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Strengths and limitations of this study
Strengths of this study include investigating an understudied topic in sub-Saharan Africa (relationship dissatisfaction), including participants from multiple regions in Tanzania, and using a theoretical framework to interpret the data.
Limitations of this study include the fact that data come from focus group discussions only, and thus highlight community attitudes and beliefs about concurrent sexual partnerships more than individual experiences.
This paper uses the basic tenets of social exchange theory to explore married men's and women's motivations for engaging in concurrent sexual partnerships (CP) in the era of HIV/AIDS. Multiple sexual partnerships have long been recognised as an important factor contributing to the global HIV epidemic, especially in regions such as sub-Saharan Africa where sexual intercourse is the main mode of HIV transmission.1 Many individuals infected with HIV in sub-Saharan Africa are men and women in stable partnerships.1 Some individuals are HIV-positive prior to entering into a stable partnership, which, in turn, places their partner at risk of becoming infected with HIV. Other individuals become infected with HIV through engagement in CP within their stable relationship or through their partner's engagement in CP. In some settings, marriage has been found to be associated with HIV infection among adolescent and adult women and men.2–4 In a study conducted in two high HIV prevalence cities in Kenya and Zambia, it was estimated through deterministic modelling that at least 25% of HIV infections among married men were from concurrent partners outside of marriage.2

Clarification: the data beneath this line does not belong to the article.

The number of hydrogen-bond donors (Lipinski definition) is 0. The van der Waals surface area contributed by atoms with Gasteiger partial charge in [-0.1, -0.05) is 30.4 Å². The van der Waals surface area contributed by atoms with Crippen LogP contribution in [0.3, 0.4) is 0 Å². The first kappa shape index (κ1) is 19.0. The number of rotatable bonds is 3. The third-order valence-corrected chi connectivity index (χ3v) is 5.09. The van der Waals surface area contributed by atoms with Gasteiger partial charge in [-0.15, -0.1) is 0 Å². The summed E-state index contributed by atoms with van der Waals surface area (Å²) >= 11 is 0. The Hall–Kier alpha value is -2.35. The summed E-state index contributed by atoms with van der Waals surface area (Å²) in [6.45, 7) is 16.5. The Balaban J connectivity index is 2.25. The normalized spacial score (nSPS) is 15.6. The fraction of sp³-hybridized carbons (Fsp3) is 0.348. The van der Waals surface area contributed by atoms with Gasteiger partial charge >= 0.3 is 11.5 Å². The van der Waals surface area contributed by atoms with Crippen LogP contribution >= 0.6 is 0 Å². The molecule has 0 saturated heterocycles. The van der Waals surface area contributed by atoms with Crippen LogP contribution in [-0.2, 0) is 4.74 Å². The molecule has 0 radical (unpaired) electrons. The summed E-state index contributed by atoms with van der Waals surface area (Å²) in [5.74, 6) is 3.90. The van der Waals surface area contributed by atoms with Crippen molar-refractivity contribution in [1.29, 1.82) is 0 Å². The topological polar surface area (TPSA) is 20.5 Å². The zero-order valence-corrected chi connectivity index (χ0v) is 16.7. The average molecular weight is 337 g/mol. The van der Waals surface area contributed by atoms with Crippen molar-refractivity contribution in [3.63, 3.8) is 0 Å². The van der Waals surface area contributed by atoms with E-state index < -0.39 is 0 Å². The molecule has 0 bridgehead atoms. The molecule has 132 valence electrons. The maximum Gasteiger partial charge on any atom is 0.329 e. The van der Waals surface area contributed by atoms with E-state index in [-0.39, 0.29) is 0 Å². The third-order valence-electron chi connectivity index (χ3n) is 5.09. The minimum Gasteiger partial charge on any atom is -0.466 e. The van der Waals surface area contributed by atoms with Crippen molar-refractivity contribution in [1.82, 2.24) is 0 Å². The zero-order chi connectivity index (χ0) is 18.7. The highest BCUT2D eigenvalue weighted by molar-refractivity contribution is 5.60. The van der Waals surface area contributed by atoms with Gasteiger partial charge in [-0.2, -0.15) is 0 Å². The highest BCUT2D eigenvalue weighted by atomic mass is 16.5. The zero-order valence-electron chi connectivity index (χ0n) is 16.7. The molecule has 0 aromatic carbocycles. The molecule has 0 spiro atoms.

CP has gained increasing interest among some HIV experts who believe that it is a key driver in the HIV epidemics of southern Africa.5 ,6 However, the recognition of the role of CP in the spread of HIV is not new; in the 1990s, Watts and May and Morris and Kretzschmar demonstrated through mathematical modelling that the growth of the HIV epidemic in a population will be much more rapid with high rates of CP compared with serial monogamy.7 ,8 Recent debate has emerged regarding the validity of the evidence supporting CP as an explanation for HIV epidemics in sub-Saharan Africa. Authors such as Lurie and Rosenthal9 and Sawers and Stillwaggon10 have suggested that there are significant gaps in the evidence in support of the CP argument. It is clear, however, that multiple sexual partners, whether serial or concurrent, increase the risk of HIV infection, and CP does in theory have the potential to lead to even greater rates of HIV transmission as compared with multiple serial partnerships, based on mathematical modelling.7 ,8 In addition, understanding the correlates of multiple as well as CP is important not only for HIV prevention efforts, but also for other health outcomes such as the prevention of other sexually transmitted infections (STIs) and unintended pregnancies.